Brian Underwood

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UPDATE!!! Spruce re-pot and future plans

I re-potted the spruce yesterday into an unglazed namban from Jim Gremel. The tree had almost FILLED the box with fine roots, which I reduced by about 1/2, and was able to cram into the small pot (safely I hope). The soil is a pre-mixed japanese brand with equal parts pumice, lava, and akadama. I had to use two chopsticks and four wires to anchor the tree safely in the small pot.

The tree will require some adjustment with planting angle in the future, I don't like how the trunk shoots vertical out of the pot. I will also be jinning the top section of the tree to create a little more interest and keep the foliage and the viewer's eye a little lower. Comments/suggestions welcome.
 

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Smoke

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Pot ratio looks good.

Tree looks super healthy.

Just a couple critiques.

1. For me... Still too much hair on this one. I don't get a spruce feel nor a bunjin feel. Just too much green.

2. For me... I think in the future maybe just a slight tilt of the trunk to get a less than perfectly verticle start on that trunk. While I know that bend in the trunk is not probably a branch start from a trunk break, the verticle start with abrupt veeroff gives the illusion of man. Maybe a small lean "subtle" in the direction of the veer would make an improvement.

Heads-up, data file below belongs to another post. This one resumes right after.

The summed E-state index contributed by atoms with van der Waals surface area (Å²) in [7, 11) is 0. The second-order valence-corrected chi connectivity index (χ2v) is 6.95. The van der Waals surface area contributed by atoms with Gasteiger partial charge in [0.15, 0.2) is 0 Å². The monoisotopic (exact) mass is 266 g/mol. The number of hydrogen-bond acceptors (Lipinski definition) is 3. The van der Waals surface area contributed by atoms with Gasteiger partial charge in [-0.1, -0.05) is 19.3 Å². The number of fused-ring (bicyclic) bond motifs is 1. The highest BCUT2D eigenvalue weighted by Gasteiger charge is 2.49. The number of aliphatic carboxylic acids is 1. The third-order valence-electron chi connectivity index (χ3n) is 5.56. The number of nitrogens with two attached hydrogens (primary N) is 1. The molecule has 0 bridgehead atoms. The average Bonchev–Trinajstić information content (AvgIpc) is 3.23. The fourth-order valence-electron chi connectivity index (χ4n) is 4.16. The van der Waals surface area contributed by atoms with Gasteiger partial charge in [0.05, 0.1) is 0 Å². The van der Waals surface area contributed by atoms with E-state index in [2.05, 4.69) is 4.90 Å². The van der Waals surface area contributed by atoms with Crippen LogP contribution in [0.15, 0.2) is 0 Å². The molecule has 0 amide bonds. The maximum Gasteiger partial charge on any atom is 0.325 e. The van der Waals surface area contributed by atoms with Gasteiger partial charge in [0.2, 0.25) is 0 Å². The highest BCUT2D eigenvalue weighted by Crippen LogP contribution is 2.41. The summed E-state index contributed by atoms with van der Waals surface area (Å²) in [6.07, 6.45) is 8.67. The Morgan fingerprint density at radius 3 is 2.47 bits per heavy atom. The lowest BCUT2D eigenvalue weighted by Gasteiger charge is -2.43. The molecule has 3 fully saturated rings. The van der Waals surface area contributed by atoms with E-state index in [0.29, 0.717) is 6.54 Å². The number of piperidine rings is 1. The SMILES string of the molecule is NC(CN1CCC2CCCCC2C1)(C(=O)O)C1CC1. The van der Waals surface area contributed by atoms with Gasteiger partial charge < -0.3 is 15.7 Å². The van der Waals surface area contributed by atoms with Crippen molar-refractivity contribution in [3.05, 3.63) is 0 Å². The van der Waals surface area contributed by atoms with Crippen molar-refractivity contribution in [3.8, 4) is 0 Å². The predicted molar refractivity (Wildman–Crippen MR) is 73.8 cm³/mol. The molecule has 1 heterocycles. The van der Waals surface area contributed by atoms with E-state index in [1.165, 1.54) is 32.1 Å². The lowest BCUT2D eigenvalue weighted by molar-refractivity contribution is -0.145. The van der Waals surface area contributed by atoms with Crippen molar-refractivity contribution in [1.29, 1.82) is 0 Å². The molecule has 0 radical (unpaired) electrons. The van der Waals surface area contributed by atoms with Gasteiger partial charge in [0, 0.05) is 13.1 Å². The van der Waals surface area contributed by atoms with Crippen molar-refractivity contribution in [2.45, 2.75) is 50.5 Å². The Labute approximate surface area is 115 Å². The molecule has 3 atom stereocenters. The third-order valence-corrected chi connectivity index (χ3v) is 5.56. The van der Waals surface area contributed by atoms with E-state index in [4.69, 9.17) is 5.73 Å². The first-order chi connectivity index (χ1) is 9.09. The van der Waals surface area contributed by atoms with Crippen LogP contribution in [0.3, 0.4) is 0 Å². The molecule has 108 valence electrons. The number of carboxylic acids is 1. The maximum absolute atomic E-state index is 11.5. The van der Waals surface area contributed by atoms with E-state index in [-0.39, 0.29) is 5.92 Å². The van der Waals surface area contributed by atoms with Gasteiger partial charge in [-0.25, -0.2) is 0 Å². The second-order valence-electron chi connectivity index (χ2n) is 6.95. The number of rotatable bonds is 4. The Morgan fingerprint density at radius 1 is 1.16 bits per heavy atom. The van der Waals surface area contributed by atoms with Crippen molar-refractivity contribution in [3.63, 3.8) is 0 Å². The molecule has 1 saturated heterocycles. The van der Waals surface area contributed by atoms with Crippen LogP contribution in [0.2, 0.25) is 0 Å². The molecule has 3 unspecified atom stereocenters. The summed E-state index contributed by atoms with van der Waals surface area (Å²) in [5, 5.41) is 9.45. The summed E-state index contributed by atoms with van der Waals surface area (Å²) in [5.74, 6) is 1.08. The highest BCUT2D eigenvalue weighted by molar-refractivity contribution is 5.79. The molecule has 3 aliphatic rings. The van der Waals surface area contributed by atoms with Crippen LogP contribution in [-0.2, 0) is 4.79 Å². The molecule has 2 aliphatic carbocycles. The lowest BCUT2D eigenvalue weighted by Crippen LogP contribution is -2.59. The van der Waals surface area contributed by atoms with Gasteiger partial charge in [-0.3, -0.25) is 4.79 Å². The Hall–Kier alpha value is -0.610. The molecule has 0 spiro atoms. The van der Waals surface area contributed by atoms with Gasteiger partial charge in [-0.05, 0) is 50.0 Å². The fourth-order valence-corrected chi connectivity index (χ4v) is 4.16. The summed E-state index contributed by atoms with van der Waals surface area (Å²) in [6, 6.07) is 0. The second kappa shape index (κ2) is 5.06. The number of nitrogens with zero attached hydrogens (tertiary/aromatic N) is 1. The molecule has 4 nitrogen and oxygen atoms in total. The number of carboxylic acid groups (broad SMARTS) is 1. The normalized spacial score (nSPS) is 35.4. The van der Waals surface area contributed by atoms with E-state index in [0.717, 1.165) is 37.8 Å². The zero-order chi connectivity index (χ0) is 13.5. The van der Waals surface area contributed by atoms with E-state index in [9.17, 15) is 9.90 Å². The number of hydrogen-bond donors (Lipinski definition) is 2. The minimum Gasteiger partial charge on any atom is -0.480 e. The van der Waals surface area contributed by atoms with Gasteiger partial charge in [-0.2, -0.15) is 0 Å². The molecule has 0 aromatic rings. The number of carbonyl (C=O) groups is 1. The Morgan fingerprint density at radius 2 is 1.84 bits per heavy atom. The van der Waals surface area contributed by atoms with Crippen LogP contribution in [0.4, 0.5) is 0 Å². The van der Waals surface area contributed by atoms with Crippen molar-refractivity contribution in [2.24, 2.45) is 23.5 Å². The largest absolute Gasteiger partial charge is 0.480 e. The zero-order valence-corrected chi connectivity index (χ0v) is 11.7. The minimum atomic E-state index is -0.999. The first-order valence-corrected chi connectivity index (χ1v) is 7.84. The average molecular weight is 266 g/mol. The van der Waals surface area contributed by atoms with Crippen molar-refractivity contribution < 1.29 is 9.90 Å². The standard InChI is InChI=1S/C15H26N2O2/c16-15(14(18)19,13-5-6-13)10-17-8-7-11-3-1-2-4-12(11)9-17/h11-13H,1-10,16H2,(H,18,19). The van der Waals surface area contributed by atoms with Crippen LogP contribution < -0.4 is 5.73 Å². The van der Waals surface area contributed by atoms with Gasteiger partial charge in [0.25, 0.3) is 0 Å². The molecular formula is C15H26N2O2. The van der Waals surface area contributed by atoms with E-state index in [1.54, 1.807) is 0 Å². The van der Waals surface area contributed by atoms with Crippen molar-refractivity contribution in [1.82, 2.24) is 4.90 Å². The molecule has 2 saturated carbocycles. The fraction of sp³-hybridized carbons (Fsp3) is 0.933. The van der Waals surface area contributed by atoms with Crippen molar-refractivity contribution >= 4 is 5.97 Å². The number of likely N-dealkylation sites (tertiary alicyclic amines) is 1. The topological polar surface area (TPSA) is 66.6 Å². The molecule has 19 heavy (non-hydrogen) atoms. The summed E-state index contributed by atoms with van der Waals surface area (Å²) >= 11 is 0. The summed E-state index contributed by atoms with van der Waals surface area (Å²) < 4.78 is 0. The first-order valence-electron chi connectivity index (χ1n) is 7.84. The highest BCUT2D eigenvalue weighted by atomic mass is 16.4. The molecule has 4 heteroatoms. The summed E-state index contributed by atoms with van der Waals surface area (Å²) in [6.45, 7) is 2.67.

Edit; Sorry just read more carefully about your need for improving the planting angle. I see we agree.

Carry on.
 
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Brian Underwood

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Thanks Al. I agree it is too bushy and could use a trim, it's just so darn aggressive with backbudding it's hard to keep up with. I think I am also going to jin it above the red line, as that seems a logical place for the green to end. It feels a bit too tall to me... Still has a great future, as long as my repotting didn't kill it...
 

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JudyB

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Really good work.

I think I would keep the lowest right branch above the red line....

But it's very very nice. great pot combo.
 

fore

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Very nice tree and progression Brian! I too like the tree/pot combo. I also agree it has too much green, and imho, jinned tops have been overdone a bit here in the US. I don't like the straight up growth of the apex either, just thinking of maybe just reducing it using the backbuds you say it produces? That, and showing more trunk would do it for me....but that's just me lol

I plan at some point on getting an Engelmann Spruce, and an Ezo Spruce. I think we'll be seeing many more of these in the coming years used as bonsai. I feel we're just on the cusp of discovering and using our native materials. Exciting times!

Chris
 

Ang3lfir3

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Very nice Brian .... I know Michael is working with Engelmann often .... so he knows them very very well... :) jining to top sounds good but wire those branches first and give them some shape.... jinned tops may seem common place but then again that is what ancient conifers look like! :)

I think we'll be seeing many more of these in the coming years used as bonsai. I feel we're just on the cusp of discovering and using our native materials. Exciting times!
Englemann are actually a pretty common bonsai subject....you don't see a lot of them shown off because of the effort it takes to get them to peek condition and their need to constantly be wired ... I and many others have them as bonsai ....